Bill Leslie's Carolina Conversations

Tattoos, Tofu & Tobacco

Posted May 14, 2009

First off, I love Asheville. My godfather, Henry Colton, lives there. So does pianist Bill Covington, one of the finest musicians I know. The mountain setting is gorgeous. Asheville has a thriving downtown area and some wonderful restaurants including my favorite Rezaz in Biltmore Village. And if you’ve ever spent a relaxing weekend at the Grove Park Inn, you know what I mean. Asheville is an awesome town.

That’s why I chuckled the other day when a gym friend told me about her weekend in Asheville. She was in the Land of the Sky for a wedding. “What was it like,” I asked.  “Well, it was an interesting combination of tattoos, tofu and tobacco!”

The bridesmaids wore beautiful strapless dresses which revealed a wild collage of colorful tattoos. The food at the wedding reception was grade A granola or top notch tofu. Very organic, if you get my drift. But afterwards the wedding party seemed to negate their wholesome culinary regimen by puffing away on cigarettes. I guess it’s hard to give up all vices but in this day and age smoking seems to be one of the worst.

Many years ago when I was in radio I smoked. I realized I had a problem one night while working with Rick Dees at WKIX. I looked around the newsroom and noticed that I had three different cigarettes lit at once. I vowed then to quit. Eventually I did. Cindy added an incentive by saying: “I’ll never marry you if you keep smoking.” I did give it up but it was one of the toughest things I have ever done.

Today I report on a new smoking ban approved by the Legislature. Governor Bev Perdue is expected to sign a bill barring smoking in most restaurants and bars statewide. As the old Virginia Slim commercials used to say: “We’ve come a long way, baby!”  We really have and I’m glad to smell the fresh air again.

What are your thoughts about the smoking ban and the quirky personality of Asheville? I would love to hear them.


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  • cedwards24 May 15, 2009

    As a native of Asheville, I find it amusing that people are surprised by the character of the town and its people. I enjoyed and still enjoy the so-called "character", growing up there you just accept it as the norm. Mountain folk have a free spirit about them, must be the elevation.

    As for the smoking ban, I welcome the change, why should I have to breath someone else's smoke.

  • lbzebulon May 15, 2009

    If second-hand smoke caused cancer like everyone says it does. Why is there such a large population of people in the world? We would all be dead by now right? Cancer cells cause cancer not second hand smoke. I know people who have smoked their whol;e lives and have lived well up into their 80's and 90's and when they passed away it was natural causes not cancer. Get a life people if you don't want to be around it stay the heck away from it. I am so sick of hearing about it. Tobacco is what made NC and now you all want to ignore that. Well I don't. When there is no more tobacco left around to tax I don't want to hear all these non smokers complaining because their rights have been violated because they are having to be taxed for something they do.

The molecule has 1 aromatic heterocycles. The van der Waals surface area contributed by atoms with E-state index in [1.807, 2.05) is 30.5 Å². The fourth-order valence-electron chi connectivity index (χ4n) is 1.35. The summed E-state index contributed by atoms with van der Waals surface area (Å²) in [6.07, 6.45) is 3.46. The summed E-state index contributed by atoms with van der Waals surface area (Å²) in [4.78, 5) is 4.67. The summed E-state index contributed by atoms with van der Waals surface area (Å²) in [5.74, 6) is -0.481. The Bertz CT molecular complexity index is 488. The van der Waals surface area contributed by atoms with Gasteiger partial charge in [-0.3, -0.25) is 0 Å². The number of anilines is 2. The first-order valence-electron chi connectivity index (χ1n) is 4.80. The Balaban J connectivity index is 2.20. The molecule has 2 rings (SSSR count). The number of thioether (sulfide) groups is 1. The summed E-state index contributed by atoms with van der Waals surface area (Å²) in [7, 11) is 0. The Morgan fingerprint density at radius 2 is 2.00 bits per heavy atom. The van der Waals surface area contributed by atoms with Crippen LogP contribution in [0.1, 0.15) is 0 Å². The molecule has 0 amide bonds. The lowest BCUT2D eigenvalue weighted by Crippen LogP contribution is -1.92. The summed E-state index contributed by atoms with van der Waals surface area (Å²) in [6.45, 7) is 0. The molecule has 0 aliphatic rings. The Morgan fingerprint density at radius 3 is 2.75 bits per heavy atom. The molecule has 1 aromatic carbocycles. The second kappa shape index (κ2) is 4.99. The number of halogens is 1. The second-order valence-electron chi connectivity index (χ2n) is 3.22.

• br549znc May 15, 2009

    One of the best things the legislature has done in a long time.

  • RaleighRob May 15, 2009

    Based on the title, I figured the article had to be either Asheville or Carrboro. Both are quirky towns that help make this an interesting state.

  • terrible terrier May 15, 2009

    If you want to smoke, it's OK with me. Just don't exhale!

    People claim the "right" to smoke. By that reasoning they have the "right" to put poison in my food and water.

  • abbync2001 May 15, 2009

    When I saw the headline, I just KNEW you had to be referring to Asheville! I love that town.

    As for the smoking ban, I believe it is an intrusion on the rights of the business owner. If any laws are passed they should be along the lines of "If your establishment has a smoking section, that fact should be posted on the front door or in the corridor in plain view of prospective customers."

  • Raleighnative58 May 14, 2009

    I quit 23-1/2 years ago...still want one, but know not having one is best. Yes, to no smoking...I'm all for it!

  • iamyeary May 14, 2009

    Delighted. My Father was a pioneer. In the 1970's I remember that anytime our family went to a restaurant, he would ask to be moved to another table if someone was smoking like a chimney near our table. I was always a little embarrassed, but we knew he was right. He was a jogger also, and got funnie looks from folks as he ran by them, and they would yell, what's the hurry? I guess he always had the right idea for a healthy life! He is 85 years old today and is still running!

  • ceatman May 14, 2009

    Still gotta wait till Jan 2 for the ban to go into effect. Wish it were today.

  • thefensk May 14, 2009

    Considering that now they are aslo finding third-hand smoke (from residue) to be a hazard, it is probably a pretty good time to be doing this. I realize that smokers think they have a right to smoke, and they do, but they also have to be aware that everyone else has a right to not breath their smoke.

    I think someone should come up with something similar to the tv show GET SMART's old "cone of silence" ... that might fit the bill for some smokers.

    On tatoos ... a while back my wife had an MRI and the technician commented that she hadn't seen someone WITHOUT a tatoo in a couple of weeks.




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